News habits shift, interest steady

Study says Americans find diverse media landscape easier to follow

Share with others:


Print Email Read Later

WASHINGTON -- Americans of all ages still pay heed to serious news even as they seek out the lighter stuff, choosing their own way across a media landscape that no longer relies on front pages and evening newscasts to dictate what's worth knowing, according to a new study from the Media Insight Project.

The findings burst the myth of the media "bubble" -- the idea that no one pays attention to anything beyond a limited sphere of interest, such as celebrities, college hoops or Facebook posts.

"This idea that somehow we're all going down narrow paths of interest and that many people are just sort of amusing themselves to death and not interested in the news and the world around them? That is not the case," said Tom Rosenstiel, executive director of the American Press Institute, which teamed with the Associated Press-NORC Center for Public Affairs Research on the project.

People today are nibbling from a news buffet spread across 24-hour television, websites, radio, newspapers and magazines and social networks.

Three-fourths of Americans see or hear news daily, including 6 of 10 adults under age 30, the study found. Nearly everyone -- about 9 in 10 people -- said he or she enjoys keeping up with the news. And more than 6 in 10 said that wherever they find the news, they prefer it to come directly from a news organization.

The study found relatively few differences by age, political leanings or wealth when it comes to the topics people care about. Traffic and weather are nearly universal interests. Majorities express interest in natural disasters, local news, politics, the economy, crime and foreign coverage.

With so many sources and technologies, 60 percent of Americans say it's easier to keep up than it was just five years ago.

But at the same time, American University journalism associate professor Jane Hall said, no one is setting the national news agenda the way The New York Times and network evening news once did. "I do lament those times in which something could become so important that we all watched," she said. "But that doesn't mean we aren't all engaged now."

If you're under 30, the future of news is in your hands, literally. Three out of 4 young adults who carry cell phones use them to check the news.

But the young think of news differently than previous generations did, said Rachel Davis Mersey, an associate professor at Northwestern's Medill School of Journalism. Their broader definition includes anything happening right now, whether it's sports or entertainment or politics.

"We don't see young people thinking of it as a civic obligation to keep up with news," Ms. Mersey said. "We see young people including news as part of a very complex, very diverse, very large media diet that includes a diversity of sources, a diversity of platforms and really goes 24/7."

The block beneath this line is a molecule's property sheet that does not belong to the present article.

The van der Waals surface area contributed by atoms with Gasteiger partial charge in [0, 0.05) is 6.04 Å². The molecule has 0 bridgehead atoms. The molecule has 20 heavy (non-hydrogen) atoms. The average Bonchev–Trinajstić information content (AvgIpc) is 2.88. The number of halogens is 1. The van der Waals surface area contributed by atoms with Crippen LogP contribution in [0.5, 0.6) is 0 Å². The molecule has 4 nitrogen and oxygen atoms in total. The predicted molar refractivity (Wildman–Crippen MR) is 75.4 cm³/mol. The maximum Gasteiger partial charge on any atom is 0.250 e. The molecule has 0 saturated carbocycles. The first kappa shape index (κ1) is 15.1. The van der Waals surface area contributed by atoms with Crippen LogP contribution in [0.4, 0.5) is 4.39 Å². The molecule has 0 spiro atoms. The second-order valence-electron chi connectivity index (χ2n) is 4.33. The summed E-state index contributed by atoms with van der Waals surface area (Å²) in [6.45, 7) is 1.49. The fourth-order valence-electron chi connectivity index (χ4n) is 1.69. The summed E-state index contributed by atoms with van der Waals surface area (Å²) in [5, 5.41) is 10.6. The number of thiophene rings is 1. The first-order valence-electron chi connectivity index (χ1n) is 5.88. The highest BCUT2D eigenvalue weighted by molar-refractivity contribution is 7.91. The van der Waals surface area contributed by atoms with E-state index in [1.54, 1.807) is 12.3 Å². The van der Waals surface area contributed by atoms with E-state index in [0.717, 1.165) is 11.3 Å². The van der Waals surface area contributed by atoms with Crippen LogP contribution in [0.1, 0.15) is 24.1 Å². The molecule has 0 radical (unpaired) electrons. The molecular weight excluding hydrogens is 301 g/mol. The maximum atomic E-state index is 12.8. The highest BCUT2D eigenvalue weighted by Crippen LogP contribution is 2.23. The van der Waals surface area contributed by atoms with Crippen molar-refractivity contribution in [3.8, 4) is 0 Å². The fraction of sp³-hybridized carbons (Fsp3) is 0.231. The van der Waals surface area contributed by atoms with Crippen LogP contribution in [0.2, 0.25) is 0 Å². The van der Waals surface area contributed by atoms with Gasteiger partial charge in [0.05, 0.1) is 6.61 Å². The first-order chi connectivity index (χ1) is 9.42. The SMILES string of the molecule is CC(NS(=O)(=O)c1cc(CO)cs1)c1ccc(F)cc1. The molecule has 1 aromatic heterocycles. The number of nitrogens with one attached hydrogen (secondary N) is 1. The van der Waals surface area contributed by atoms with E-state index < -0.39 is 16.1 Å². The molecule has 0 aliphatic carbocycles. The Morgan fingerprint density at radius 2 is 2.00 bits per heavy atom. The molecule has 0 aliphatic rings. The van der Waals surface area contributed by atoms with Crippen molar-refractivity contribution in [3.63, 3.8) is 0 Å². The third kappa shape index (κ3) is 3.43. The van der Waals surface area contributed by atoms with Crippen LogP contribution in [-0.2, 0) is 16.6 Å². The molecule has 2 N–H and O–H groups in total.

Most people say they have more confidence in a story when they get it directly from a news-gathering operation. But their media habit doesn't include paying for it; only about a fourth have paid subscriptions.

Nine out of 10 watched some type of TV news in the previous week. Newspapers, including online editions, and radio news each reached more than half the nation. Online-only news sources reached nearly half.

Cable TV channels draw the most people looking for foreign news, politics, social issues and business stories.

Readers prefer newspapers -- online or in print -- for local news, stories about schools and education, and arts and culture coverage. Among news sources, newspapers have the widest range of topics that attract a significant number of people.

Americans most often turn to specialty media these days for their sports, entertainment news, and science and technology coverage. When a natural disaster strikes, they turn on the TV.

The survey was conducted Jan. 9 through Feb. 16, 2014. It involved landline and cell phone interviews in English or Spanish with 1,492 adults nationwide. Results from the full survey have a margin of sampling error of plus or minus 3.6 percentage points.


Join the conversation:

Commenting policy | How to report abuse
To report inappropriate comments, abuse and/or repeat offenders, please send an email to socialmedia@post-gazette.com and include a link to the article and a copy of the comment. Your report will be reviewed in a timely manner. Thank you.
Commenting policy | How to report abuse

Advertisement
Advertisement
Advertisement

You have 2 remaining free articles this month

Try unlimited digital access

If you are an existing subscriber,
link your account for free access. Start here

You’ve reached the limit of free articles this month.

To continue unlimited reading

If you are an existing subscriber,
link your account for free access. Start here